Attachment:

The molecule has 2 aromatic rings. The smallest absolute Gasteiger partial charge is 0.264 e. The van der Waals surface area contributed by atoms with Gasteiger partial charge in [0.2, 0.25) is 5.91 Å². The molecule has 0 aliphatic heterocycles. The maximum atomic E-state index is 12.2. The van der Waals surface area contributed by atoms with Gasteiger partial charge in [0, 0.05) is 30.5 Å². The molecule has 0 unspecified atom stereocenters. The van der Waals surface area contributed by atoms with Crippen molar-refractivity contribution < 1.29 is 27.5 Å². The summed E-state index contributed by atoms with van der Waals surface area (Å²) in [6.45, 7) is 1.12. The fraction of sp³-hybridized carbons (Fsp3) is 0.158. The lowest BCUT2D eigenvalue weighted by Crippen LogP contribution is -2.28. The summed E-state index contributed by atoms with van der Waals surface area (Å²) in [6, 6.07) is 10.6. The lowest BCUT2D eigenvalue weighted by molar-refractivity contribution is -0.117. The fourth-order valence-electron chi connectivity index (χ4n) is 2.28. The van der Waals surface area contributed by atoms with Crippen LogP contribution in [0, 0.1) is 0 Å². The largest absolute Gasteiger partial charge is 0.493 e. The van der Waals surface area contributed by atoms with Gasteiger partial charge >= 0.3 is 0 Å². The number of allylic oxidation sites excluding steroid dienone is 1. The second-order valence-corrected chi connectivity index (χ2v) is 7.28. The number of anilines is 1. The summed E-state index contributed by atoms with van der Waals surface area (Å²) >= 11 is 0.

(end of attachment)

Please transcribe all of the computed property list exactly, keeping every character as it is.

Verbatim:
The molecule has 2 aromatic rings. The smallest absolute Gasteiger partial charge is 0.264 e. The van der Waals surface area contributed by atoms with Gasteiger partial charge in [0.2, 0.25) is 5.91 Å². The molecule has 0 aliphatic heterocycles. The maximum atomic E-state index is 12.2. The van der Waals surface area contributed by atoms with Gasteiger partial charge in [0, 0.05) is 30.5 Å². The molecule has 0 unspecified atom stereocenters. The van der Waals surface area contributed by atoms with Crippen molar-refractivity contribution < 1.29 is 27.5 Å². The summed E-state index contributed by atoms with van der Waals surface area (Å²) in [6.45, 7) is 1.12. The fraction of sp³-hybridized carbons (Fsp3) is 0.158. The lowest BCUT2D eigenvalue weighted by Crippen LogP contribution is -2.28. The summed E-state index contributed by atoms with van der Waals surface area (Å²) in [6, 6.07) is 10.6. The lowest BCUT2D eigenvalue weighted by molar-refractivity contribution is -0.117. The fourth-order valence-electron chi connectivity index (χ4n) is 2.28. The van der Waals surface area contributed by atoms with Crippen LogP contribution in [0, 0.1) is 0 Å². The largest absolute Gasteiger partial charge is 0.493 e. The van der Waals surface area contributed by atoms with Gasteiger partial charge >= 0.3 is 0 Å². The number of allylic oxidation sites excluding steroid dienone is 1. The second-order valence-corrected chi connectivity index (χ2v) is 7.28. The number of anilines is 1. The summed E-state index contributed by atoms with van der Waals surface area (Å²) >= 11 is 0.